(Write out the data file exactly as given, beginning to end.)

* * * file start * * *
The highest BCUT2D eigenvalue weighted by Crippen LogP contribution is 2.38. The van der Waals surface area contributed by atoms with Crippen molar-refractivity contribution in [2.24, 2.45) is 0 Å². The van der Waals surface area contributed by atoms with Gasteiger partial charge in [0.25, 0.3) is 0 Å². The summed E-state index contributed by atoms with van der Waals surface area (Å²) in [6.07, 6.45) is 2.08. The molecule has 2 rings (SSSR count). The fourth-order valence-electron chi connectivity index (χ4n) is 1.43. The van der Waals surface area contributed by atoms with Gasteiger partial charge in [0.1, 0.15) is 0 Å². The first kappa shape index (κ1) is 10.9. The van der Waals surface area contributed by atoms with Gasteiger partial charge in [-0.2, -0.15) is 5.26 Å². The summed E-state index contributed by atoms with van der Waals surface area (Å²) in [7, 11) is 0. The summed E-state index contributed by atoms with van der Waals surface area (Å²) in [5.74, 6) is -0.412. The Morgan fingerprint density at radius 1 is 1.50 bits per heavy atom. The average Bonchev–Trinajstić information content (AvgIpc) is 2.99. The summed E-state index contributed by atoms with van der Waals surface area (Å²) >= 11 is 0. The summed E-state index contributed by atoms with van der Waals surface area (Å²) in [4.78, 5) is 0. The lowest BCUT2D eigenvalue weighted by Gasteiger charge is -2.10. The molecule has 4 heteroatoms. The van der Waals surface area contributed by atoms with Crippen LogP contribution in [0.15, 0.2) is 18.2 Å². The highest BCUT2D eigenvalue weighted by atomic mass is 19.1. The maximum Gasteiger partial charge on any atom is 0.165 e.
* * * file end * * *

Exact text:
The highest BCUT2D eigenvalue weighted by Crippen LogP contribution is 2.38. The van der Waals surface area contributed by atoms with Crippen molar-refractivity contribution in [2.24, 2.45) is 0 Å². The van der Waals surface area contributed by atoms with Gasteiger partial charge in [0.25, 0.3) is 0 Å². The summed E-state index contributed by atoms with van der Waals surface area (Å²) in [6.07, 6.45) is 2.08. The molecule has 2 rings (SSSR count). The fourth-order valence-electron chi connectivity index (χ4n) is 1.43. The van der Waals surface area contributed by atoms with Gasteiger partial charge in [0.1, 0.15) is 0 Å². The first kappa shape index (κ1) is 10.9. The van der Waals surface area contributed by atoms with Gasteiger partial charge in [-0.2, -0.15) is 5.26 Å². The summed E-state index contributed by atoms with van der Waals surface area (Å²) in [7, 11) is 0. The summed E-state index contributed by atoms with van der Waals surface area (Å²) in [5.74, 6) is -0.412. The Morgan fingerprint density at radius 1 is 1.50 bits per heavy atom. The average Bonchev–Trinajstić information content (AvgIpc) is 2.99. The summed E-state index contributed by atoms with van der Waals surface area (Å²) >= 11 is 0. The summed E-state index contributed by atoms with van der Waals surface area (Å²) in [4.78, 5) is 0. The lowest BCUT2D eigenvalue weighted by Gasteiger charge is -2.10. The molecule has 4 heteroatoms. The van der Waals surface area contributed by atoms with Crippen LogP contribution in [0.15, 0.2) is 18.2 Å². The highest BCUT2D eigenvalue weighted by atomic mass is 19.1. The maximum Gasteiger partial charge on any atom is 0.165 e.